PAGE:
Value of Mock Car Crashes in Preventing Teen Drunk Driving Debated

Mock car crashes are a popular way of illustrating the dangers of drinking and distracted driving to teens during prom and graduation season. But in Palm Beach in southern Florida, there is disagreement about how effective these events really are.

During a mock crash, students watch a scripted scene in which teens get into a serious crash because the driver was impaired. Police and fire-rescue rush to the scene. The crashed car is pried apart using the Jaws of Life, and injured students are rescued and treated. A hearse may drive away some students. The driver is given a sobriety test and is arrested.

“By themselves, they have minimal impact,” Claudia Bailly, spokeswoman for the United Way of Broward Commission on Substance Abuse, told the Sun-Sentinel. According to Penny Wells, Executive Director of Students Against Destructive Decisions (SADD), research indicates that several days after the mock crash, the graphic image of twisted bodies and metal recedes from teen’s minds. They soon feel invincible once again, she added.

Bailly says continuous education throughout the year has a greater impact than a mock crash. Those messages also must target parents, she added.

Captain Don De Lucia of Palm Beach County Fire-Rescue, which puts on crash reenactments several times a year, says they are worthwhile. “You never know how effective it’s going to be,” he said. “You figure if you save one (student), you accomplished something.”

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    Genevieve Kirchman

    April 29, 2012 at 2:34 AM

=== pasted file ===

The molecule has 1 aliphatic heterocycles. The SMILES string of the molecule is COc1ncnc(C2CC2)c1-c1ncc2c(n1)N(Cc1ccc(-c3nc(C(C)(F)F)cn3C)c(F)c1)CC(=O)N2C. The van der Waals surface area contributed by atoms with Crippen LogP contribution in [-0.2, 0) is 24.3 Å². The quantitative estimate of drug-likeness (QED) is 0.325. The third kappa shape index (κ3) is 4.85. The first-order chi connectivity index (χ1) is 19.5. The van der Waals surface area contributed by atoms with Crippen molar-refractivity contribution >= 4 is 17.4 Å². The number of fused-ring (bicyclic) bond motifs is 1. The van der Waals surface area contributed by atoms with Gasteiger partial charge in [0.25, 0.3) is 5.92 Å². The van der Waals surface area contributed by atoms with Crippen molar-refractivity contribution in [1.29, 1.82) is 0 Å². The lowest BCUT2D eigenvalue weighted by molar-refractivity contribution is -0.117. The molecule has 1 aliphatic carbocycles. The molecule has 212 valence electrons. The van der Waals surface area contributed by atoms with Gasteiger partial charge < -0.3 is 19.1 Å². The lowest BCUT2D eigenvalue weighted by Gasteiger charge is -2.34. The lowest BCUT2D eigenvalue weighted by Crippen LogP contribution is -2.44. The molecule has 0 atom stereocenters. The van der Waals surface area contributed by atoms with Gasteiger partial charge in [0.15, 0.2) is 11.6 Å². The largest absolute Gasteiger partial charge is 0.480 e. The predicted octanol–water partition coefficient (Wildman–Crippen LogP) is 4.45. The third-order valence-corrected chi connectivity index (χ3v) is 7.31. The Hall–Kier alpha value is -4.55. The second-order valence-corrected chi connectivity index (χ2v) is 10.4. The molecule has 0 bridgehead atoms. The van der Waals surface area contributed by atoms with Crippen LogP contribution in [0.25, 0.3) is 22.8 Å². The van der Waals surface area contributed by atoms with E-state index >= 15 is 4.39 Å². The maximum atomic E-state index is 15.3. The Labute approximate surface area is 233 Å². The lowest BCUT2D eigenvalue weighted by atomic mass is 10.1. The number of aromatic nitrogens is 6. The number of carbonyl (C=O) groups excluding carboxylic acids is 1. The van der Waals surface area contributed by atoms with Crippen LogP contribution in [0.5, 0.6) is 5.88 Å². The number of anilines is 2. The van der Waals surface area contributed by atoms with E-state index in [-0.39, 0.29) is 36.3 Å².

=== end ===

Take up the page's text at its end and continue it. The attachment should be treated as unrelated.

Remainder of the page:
AND there is every possibility that could actually be a negative impact with our adolescent males, in particular, and they may make riskier choices as a result of this. IF that’s the case, then we’ve done more harm than good and obviously, no one would want that to happen so it’s worth the pause.

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    April 24, 2012 at 8:57 AM

    I agree with Jeff! Especially in these cost-cutting times, how can we justify the expense of a MOCK DUI when we have actual, data-driven research that proves that any type of “scared straight” program is ineffective in preventing the behavior we are attempting to stop. Most funders are refusing to support any activities today that aren’t research-based, effective, programs. If we want to change a child’s life, let’s examine what works!

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    April 23, 2012 at 11:45 AM

    While I would agree with Captain De Lucia that “If you save one student you’ve accomplished something” I don’t think that’s the central point of the article. In my opinion the point is limited resources are being used on a program that has minimal (if any) impact on behavior. At this point common wisdom would dictate we examine other programs that might work more effectively and devote those extra resources to them. If those resources save one student using this program but could save two in a different program, program two should be enhances with the extra resources.

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